Soaring workloads in the probation service are putting the public at risk, unions warn today (Monday).
Napo, UNISON and GMB, which represent staff working in the probation service in England and Wales, say crippling workloads will lead to a catastrophic breakdown of the service if the Ministry of Justice (MoJ) does not intervene.
Probation workers are responsible for monitoring people on probation in the community.
But a recent restructure and staff shortages are making it extremely difficult to keep tabs on some of the UK’s most dangerous individuals, say the unions.
Employees are buckling under the pressure and many workers are quitting, leaving newly qualified and less experienced staff to take the reins.
Unions fear overstretched staff are being scapegoated for the effects of an under-resourced service, prompting yet more staff to seek employment elsewhere.
Calls for immediate government intervention have gone unheeded, say unions. This has led to the launch of today’s campaign aimed at reducing workload.
The three unions are hopeful that the campaign, Operation Protect, will raise wider awareness of the issue and the threat posed to the public.
Napo general secretary Ian Lawrence said: “It would be all too easy for this much-needed campaign to be seen as a negative move from the probation unions. But among the key objectives is a call to senior leaders in probation and His Majesty’s Prison and Probation Service (HMPPS) to play their part by reaching an agreed workload reduction and management strategy with unions. This will allow the service to start to recover from the incessant and damaging changes it has gone through for more than a decade.
“Probation can and must do better with the right levels of investment, but our members need to see that this government is taking their concerns seriously.”
UNISON national officer for police and justice Ben Priestley said: “Probation staff are determined to keep the public safe and rehabilitate those on probation. But overwhelming workloads and staffing shortages have created a dangerous situation, which the government must address.”
GMB national officer George Georgiou said: “The probation service has seen 10 years of underfunding and increasing workloads for all its staff. This campaign seeks to address the working conditions for our members who are being made unwell through high workloads. It will also protect staff, the communities they serve and their profession.”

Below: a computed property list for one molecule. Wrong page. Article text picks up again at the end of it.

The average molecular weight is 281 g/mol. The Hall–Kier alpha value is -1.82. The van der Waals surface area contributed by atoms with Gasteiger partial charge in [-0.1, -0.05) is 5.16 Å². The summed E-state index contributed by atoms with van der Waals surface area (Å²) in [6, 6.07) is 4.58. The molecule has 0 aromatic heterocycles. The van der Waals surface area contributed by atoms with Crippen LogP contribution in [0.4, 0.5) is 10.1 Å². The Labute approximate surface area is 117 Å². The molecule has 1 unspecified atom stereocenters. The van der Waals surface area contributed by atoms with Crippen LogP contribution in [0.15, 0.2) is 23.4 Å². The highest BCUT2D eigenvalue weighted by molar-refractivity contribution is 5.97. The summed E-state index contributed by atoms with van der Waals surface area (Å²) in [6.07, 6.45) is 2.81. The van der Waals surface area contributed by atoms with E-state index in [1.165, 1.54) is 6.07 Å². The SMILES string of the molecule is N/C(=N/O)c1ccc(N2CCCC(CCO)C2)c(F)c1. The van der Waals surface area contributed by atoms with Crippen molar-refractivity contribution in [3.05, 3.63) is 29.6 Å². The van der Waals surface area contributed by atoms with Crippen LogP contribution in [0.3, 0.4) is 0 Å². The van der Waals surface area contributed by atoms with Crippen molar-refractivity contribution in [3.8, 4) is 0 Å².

The joint union workloads campaign is being launched later today (Monday) at the MoJ.
Notes to editors:
-The joint unions’ workloads campaign seeks to:
- work with ministers, HMPPS, His Majesty’s Inspectorate of Probation, Probation Institute, sentencers and statutory partners to agree a strategic probation workload reduction programme
- agree a safe workloads and case allocation system
- ensure that all staff have high-quality supervision, when and how they need it, to manage their workloads effectively
- give probation staff the confidence, tools and support to challenge excessive workloads
- reach an employee care agreement with the Probation Service to protect the health, safety and wellbeing of probation staff.
– In June 2014, 35 probation trusts were abolished, and probation work was divided between two separate organisations. The National Probation Service (NPS) was directed to manage people on probation posing a high risk of serious harm to others and those subject to multi-agency public protection arrangements (MAPPA). The NPS also had responsibility for probation services to the courts, including writing pre-sentence reports, and for victim contact work. The rest of the probation service was allocated to 21 newly created community rehabilitation companies in 2014 (CRCs). In February 2015, the CRCs were sold to private companies.
-After a long campaign by Napo, UNISON and GMB the service was eventually re-unified into public ownership in June 2021.